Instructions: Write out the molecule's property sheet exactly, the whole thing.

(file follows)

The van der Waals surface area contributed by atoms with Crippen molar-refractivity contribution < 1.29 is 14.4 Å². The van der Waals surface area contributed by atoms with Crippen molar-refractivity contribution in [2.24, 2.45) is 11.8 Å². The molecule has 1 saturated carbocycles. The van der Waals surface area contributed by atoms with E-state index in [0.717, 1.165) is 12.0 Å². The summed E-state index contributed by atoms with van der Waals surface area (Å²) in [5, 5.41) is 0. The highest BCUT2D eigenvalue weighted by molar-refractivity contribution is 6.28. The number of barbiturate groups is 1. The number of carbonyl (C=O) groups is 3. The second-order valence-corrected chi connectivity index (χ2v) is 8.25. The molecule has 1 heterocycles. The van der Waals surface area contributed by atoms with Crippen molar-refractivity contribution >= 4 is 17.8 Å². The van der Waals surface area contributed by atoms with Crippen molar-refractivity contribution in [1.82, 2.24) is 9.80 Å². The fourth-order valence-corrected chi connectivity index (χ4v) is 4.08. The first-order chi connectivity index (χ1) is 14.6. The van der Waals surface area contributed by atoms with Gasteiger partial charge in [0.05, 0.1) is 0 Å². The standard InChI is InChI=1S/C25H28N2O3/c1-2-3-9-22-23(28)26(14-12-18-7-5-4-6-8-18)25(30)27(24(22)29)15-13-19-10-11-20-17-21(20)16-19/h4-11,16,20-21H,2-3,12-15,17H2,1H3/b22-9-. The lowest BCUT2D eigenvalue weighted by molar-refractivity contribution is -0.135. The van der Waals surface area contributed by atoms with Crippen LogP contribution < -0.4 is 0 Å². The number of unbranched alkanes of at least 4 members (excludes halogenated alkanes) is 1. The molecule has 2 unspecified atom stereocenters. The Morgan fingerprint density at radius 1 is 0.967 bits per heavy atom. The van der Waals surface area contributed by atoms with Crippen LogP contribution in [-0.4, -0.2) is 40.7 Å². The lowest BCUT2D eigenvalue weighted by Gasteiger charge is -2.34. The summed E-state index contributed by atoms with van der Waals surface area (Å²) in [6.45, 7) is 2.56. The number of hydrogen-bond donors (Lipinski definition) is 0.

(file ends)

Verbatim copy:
The van der Waals surface area contributed by atoms with Crippen molar-refractivity contribution < 1.29 is 14.4 Å². The van der Waals surface area contributed by atoms with Crippen molar-refractivity contribution in [2.24, 2.45) is 11.8 Å². The molecule has 1 saturated carbocycles. The van der Waals surface area contributed by atoms with E-state index in [0.717, 1.165) is 12.0 Å². The summed E-state index contributed by atoms with van der Waals surface area (Å²) in [5, 5.41) is 0. The highest BCUT2D eigenvalue weighted by molar-refractivity contribution is 6.28. The number of barbiturate groups is 1. The number of carbonyl (C=O) groups is 3. The second-order valence-corrected chi connectivity index (χ2v) is 8.25. The molecule has 1 heterocycles. The van der Waals surface area contributed by atoms with Crippen molar-refractivity contribution >= 4 is 17.8 Å². The van der Waals surface area contributed by atoms with Crippen molar-refractivity contribution in [1.82, 2.24) is 9.80 Å². The fourth-order valence-corrected chi connectivity index (χ4v) is 4.08. The first-order chi connectivity index (χ1) is 14.6. The van der Waals surface area contributed by atoms with Gasteiger partial charge in [0.05, 0.1) is 0 Å². The standard InChI is InChI=1S/C25H28N2O3/c1-2-3-9-22-23(28)26(14-12-18-7-5-4-6-8-18)25(30)27(24(22)29)15-13-19-10-11-20-17-21(20)16-19/h4-11,16,20-21H,2-3,12-15,17H2,1H3/b22-9-. The lowest BCUT2D eigenvalue weighted by molar-refractivity contribution is -0.135. The van der Waals surface area contributed by atoms with Crippen LogP contribution < -0.4 is 0 Å². The number of unbranched alkanes of at least 4 members (excludes halogenated alkanes) is 1. The molecule has 2 unspecified atom stereocenters. The Morgan fingerprint density at radius 1 is 0.967 bits per heavy atom. The van der Waals surface area contributed by atoms with Crippen LogP contribution in [-0.4, -0.2) is 40.7 Å². The lowest BCUT2D eigenvalue weighted by Gasteiger charge is -2.34. The summed E-state index contributed by atoms with van der Waals surface area (Å²) in [6.45, 7) is 2.56. The number of hydrogen-bond donors (Lipinski definition) is 0.